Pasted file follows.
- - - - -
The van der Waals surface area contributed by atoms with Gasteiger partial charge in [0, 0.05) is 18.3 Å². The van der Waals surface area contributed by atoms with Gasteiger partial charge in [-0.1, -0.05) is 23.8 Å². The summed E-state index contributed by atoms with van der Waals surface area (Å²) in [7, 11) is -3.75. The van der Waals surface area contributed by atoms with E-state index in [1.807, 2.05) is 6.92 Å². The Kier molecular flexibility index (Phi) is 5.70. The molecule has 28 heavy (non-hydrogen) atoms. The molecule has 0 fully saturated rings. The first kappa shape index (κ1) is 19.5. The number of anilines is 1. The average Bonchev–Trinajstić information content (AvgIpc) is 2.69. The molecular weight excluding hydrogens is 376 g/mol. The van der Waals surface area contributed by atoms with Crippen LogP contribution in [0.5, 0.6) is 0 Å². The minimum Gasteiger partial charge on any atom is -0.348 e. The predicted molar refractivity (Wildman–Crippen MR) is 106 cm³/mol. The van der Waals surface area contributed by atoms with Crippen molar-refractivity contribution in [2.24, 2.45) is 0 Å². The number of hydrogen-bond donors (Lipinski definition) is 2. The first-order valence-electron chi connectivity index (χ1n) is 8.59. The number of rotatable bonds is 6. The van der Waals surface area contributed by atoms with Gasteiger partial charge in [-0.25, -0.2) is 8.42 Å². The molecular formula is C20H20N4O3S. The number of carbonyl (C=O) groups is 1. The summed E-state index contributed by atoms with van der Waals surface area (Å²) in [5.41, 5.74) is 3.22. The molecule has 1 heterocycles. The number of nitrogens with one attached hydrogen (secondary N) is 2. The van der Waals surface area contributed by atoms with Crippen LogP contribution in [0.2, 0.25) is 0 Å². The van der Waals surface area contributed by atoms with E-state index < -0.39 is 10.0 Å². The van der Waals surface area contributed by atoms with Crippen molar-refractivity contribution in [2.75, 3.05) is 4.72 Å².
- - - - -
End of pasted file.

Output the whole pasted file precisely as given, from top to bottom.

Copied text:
The van der Waals surface area contributed by atoms with Gasteiger partial charge in [0, 0.05) is 18.3 Å². The van der Waals surface area contributed by atoms with Gasteiger partial charge in [-0.1, -0.05) is 23.8 Å². The summed E-state index contributed by atoms with van der Waals surface area (Å²) in [7, 11) is -3.75. The van der Waals surface area contributed by atoms with E-state index in [1.807, 2.05) is 6.92 Å². The Kier molecular flexibility index (Phi) is 5.70. The molecule has 28 heavy (non-hydrogen) atoms. The molecule has 0 fully saturated rings. The first kappa shape index (κ1) is 19.5. The number of anilines is 1. The average Bonchev–Trinajstić information content (AvgIpc) is 2.69. The molecular weight excluding hydrogens is 376 g/mol. The van der Waals surface area contributed by atoms with Crippen LogP contribution in [0.5, 0.6) is 0 Å². The minimum Gasteiger partial charge on any atom is -0.348 e. The predicted molar refractivity (Wildman–Crippen MR) is 106 cm³/mol. The van der Waals surface area contributed by atoms with Crippen molar-refractivity contribution in [2.24, 2.45) is 0 Å². The number of hydrogen-bond donors (Lipinski definition) is 2. The first-order valence-electron chi connectivity index (χ1n) is 8.59. The number of rotatable bonds is 6. The van der Waals surface area contributed by atoms with Gasteiger partial charge in [-0.25, -0.2) is 8.42 Å². The molecular formula is C20H20N4O3S. The number of carbonyl (C=O) groups is 1. The summed E-state index contributed by atoms with van der Waals surface area (Å²) in [5.41, 5.74) is 3.22. The molecule has 1 heterocycles. The number of nitrogens with one attached hydrogen (secondary N) is 2. The van der Waals surface area contributed by atoms with Crippen LogP contribution in [0.2, 0.25) is 0 Å². The van der Waals surface area contributed by atoms with E-state index < -0.39 is 10.0 Å². The van der Waals surface area contributed by atoms with Crippen molar-refractivity contribution in [2.75, 3.05) is 4.72 Å².